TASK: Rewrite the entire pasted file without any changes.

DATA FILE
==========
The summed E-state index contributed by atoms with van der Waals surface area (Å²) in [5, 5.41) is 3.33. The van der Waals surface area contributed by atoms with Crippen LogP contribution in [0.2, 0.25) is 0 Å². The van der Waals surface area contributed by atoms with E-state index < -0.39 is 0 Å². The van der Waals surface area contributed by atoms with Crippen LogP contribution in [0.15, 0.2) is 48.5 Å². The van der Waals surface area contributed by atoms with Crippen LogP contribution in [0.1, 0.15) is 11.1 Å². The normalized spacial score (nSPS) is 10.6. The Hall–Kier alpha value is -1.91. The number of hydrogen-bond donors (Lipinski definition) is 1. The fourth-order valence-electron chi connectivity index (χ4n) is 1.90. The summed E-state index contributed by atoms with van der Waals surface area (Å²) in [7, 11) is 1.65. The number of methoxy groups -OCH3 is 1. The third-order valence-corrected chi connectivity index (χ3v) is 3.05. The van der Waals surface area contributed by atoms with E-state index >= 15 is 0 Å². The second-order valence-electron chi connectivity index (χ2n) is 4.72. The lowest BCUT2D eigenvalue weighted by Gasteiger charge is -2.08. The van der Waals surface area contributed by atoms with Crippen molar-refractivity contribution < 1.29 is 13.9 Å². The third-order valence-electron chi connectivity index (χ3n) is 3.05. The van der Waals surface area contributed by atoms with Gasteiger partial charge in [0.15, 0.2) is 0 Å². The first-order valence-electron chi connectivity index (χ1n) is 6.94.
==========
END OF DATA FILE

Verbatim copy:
The summed E-state index contributed by atoms with van der Waals surface area (Å²) in [5, 5.41) is 3.33. The van der Waals surface area contributed by atoms with Crippen LogP contribution in [0.2, 0.25) is 0 Å². The van der Waals surface area contributed by atoms with E-state index < -0.39 is 0 Å². The van der Waals surface area contributed by atoms with Crippen LogP contribution in [0.15, 0.2) is 48.5 Å². The van der Waals surface area contributed by atoms with Crippen LogP contribution in [0.1, 0.15) is 11.1 Å². The normalized spacial score (nSPS) is 10.6. The Hall–Kier alpha value is -1.91. The number of hydrogen-bond donors (Lipinski definition) is 1. The fourth-order valence-electron chi connectivity index (χ4n) is 1.90. The summed E-state index contributed by atoms with van der Waals surface area (Å²) in [7, 11) is 1.65. The number of methoxy groups -OCH3 is 1. The third-order valence-corrected chi connectivity index (χ3v) is 3.05. The van der Waals surface area contributed by atoms with E-state index >= 15 is 0 Å². The second-order valence-electron chi connectivity index (χ2n) is 4.72. The lowest BCUT2D eigenvalue weighted by Gasteiger charge is -2.08. The van der Waals surface area contributed by atoms with Crippen molar-refractivity contribution < 1.29 is 13.9 Å². The third-order valence-electron chi connectivity index (χ3n) is 3.05. The van der Waals surface area contributed by atoms with Gasteiger partial charge in [0.15, 0.2) is 0 Å². The first-order valence-electron chi connectivity index (χ1n) is 6.94.